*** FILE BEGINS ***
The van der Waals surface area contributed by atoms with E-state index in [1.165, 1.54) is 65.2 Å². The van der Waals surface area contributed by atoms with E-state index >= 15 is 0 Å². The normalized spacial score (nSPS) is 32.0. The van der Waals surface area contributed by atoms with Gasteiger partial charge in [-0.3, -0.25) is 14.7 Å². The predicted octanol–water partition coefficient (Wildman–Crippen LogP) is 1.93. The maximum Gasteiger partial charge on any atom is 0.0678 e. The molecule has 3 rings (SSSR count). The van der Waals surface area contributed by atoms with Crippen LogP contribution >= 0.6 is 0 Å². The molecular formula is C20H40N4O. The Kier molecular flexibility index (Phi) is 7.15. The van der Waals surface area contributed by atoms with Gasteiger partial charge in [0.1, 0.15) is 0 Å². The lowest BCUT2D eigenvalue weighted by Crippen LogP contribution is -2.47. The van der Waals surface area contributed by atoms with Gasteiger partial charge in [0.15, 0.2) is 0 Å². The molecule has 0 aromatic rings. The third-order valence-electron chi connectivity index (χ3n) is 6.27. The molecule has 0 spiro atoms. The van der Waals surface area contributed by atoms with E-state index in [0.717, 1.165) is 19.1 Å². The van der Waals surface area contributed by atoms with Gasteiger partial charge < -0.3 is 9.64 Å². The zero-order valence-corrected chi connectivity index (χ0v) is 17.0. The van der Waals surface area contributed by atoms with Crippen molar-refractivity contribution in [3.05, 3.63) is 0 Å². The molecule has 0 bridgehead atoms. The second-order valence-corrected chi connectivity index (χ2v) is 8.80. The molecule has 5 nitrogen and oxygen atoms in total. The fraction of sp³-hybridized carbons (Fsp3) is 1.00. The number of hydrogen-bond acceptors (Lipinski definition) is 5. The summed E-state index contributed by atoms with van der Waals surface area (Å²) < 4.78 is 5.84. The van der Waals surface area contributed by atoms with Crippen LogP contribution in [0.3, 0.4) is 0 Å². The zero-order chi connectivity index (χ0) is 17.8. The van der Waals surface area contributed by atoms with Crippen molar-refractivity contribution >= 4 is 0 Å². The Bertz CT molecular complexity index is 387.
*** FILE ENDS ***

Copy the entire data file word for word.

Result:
The van der Waals surface area contributed by atoms with E-state index in [1.165, 1.54) is 65.2 Å². The van der Waals surface area contributed by atoms with E-state index >= 15 is 0 Å². The normalized spacial score (nSPS) is 32.0. The van der Waals surface area contributed by atoms with Gasteiger partial charge in [-0.3, -0.25) is 14.7 Å². The predicted octanol–water partition coefficient (Wildman–Crippen LogP) is 1.93. The maximum Gasteiger partial charge on any atom is 0.0678 e. The molecule has 3 rings (SSSR count). The van der Waals surface area contributed by atoms with Crippen LogP contribution >= 0.6 is 0 Å². The molecular formula is C20H40N4O. The Kier molecular flexibility index (Phi) is 7.15. The van der Waals surface area contributed by atoms with Gasteiger partial charge in [0.1, 0.15) is 0 Å². The lowest BCUT2D eigenvalue weighted by Crippen LogP contribution is -2.47. The van der Waals surface area contributed by atoms with Gasteiger partial charge in [0.15, 0.2) is 0 Å². The molecule has 0 aromatic rings. The third-order valence-electron chi connectivity index (χ3n) is 6.27. The molecule has 0 spiro atoms. The van der Waals surface area contributed by atoms with E-state index in [0.717, 1.165) is 19.1 Å². The van der Waals surface area contributed by atoms with Gasteiger partial charge < -0.3 is 9.64 Å². The zero-order valence-corrected chi connectivity index (χ0v) is 17.0. The van der Waals surface area contributed by atoms with Crippen molar-refractivity contribution in [3.05, 3.63) is 0 Å². The molecule has 0 bridgehead atoms. The second-order valence-corrected chi connectivity index (χ2v) is 8.80. The molecule has 5 nitrogen and oxygen atoms in total. The fraction of sp³-hybridized carbons (Fsp3) is 1.00. The number of hydrogen-bond acceptors (Lipinski definition) is 5. The summed E-state index contributed by atoms with van der Waals surface area (Å²) < 4.78 is 5.84. The van der Waals surface area contributed by atoms with Crippen LogP contribution in [0.3, 0.4) is 0 Å². The zero-order chi connectivity index (χ0) is 17.8. The van der Waals surface area contributed by atoms with Crippen molar-refractivity contribution >= 4 is 0 Å². The Bertz CT molecular complexity index is 387.